Ninjutsu Martial Arts

Ninpo Martial Arts School offers a realistic approach to self defense. It utilizes the techniques that are effective in real life situations. Unlike other martial arts, Ninjutsu has no competitive or sport aspect. It is a pure self defense system, simple enough to be utilized by anyone, young or old, male or female with effective results.

What is Ninjutsu?

Togakure Ryu Ninpo Taijutsu is the complete name of the style of Ninjutsu practiced at Ninpo Martial Arts School. Presently in the 34th generation, this school of Ninjutsu is the only authentic tradition which has survived more than 900 hundred years since its beginnings in feudal Japan through an unbroken chain of Grand Masters. Its Martial roots, however, extend through history to the cradle of modern civilization.

Let us for a moment examine the term Ninjutsu. What does it mean? Let us begin with the Japanese word NIN (the first syllable of the word Ninjutsu). The closest translation which might portray the meaning of this symbol is the English word patience. The term JUTSU refers to true technique. When we combine these two words together to form Ninjutsu, we have the studies and techniques of patience. JUTSU, as defined by the Dictionary of Martial Arts, is the true technique, the term applies to all "violent" martial arts, just as the term "DO" refers to martial arts that are not meant for real fighting. By understanding this philosophy it is possible to understand Ninjutsu, as well as the nature of Bujutsu (Martial Combat).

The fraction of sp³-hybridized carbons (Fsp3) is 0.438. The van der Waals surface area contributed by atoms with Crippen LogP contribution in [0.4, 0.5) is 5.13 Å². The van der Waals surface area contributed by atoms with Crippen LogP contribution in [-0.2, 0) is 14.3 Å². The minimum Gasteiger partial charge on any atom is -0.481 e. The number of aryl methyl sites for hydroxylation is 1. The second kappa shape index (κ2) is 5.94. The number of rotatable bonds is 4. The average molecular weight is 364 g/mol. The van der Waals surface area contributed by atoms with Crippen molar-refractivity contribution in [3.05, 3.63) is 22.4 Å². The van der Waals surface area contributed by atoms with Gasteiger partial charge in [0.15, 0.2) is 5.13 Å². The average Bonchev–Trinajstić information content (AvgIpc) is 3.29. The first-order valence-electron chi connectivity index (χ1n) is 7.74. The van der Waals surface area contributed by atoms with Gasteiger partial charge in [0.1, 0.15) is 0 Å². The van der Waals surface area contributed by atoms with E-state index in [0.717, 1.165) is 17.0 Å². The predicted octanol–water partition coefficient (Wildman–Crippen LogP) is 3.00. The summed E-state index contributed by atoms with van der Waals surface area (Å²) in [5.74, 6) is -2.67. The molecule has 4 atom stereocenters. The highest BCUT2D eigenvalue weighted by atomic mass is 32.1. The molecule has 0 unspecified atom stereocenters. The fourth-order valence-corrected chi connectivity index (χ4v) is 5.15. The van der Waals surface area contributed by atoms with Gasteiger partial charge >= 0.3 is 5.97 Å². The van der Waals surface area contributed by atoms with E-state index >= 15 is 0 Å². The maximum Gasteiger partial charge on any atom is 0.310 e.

Taijutsu

This field of study forms the core of the curriculum. Translated as "Body Movement", Taijutsu is the foundation upon which all of the techniques are applied from.

Out of this field of study come three more specific fields: Dakentaijutsu - kicking, punching and other striking skills; Jutaijutsu - grappling, wrestling, throwing, locking and other close contact fighting skills; Taihenjutsu - body movement skills, such as rolling, jumping and other evasive maneuvers.

Curriculum

Due to the highly dynamic nature of combat and conflict in general, no individual fixed form will be sufficient to resolve any form of conflict. Therefore, Ninjutsu does not segment the art into a structured learning program. It is through constant exposure to variation that a student develops the ability to synthesize his or her own technique as needed.

In preliminary stages, this begins with the student learning various skills. They are also exposed to countless variations of these skills, including the integration of many different traditional and contemporary weapons.

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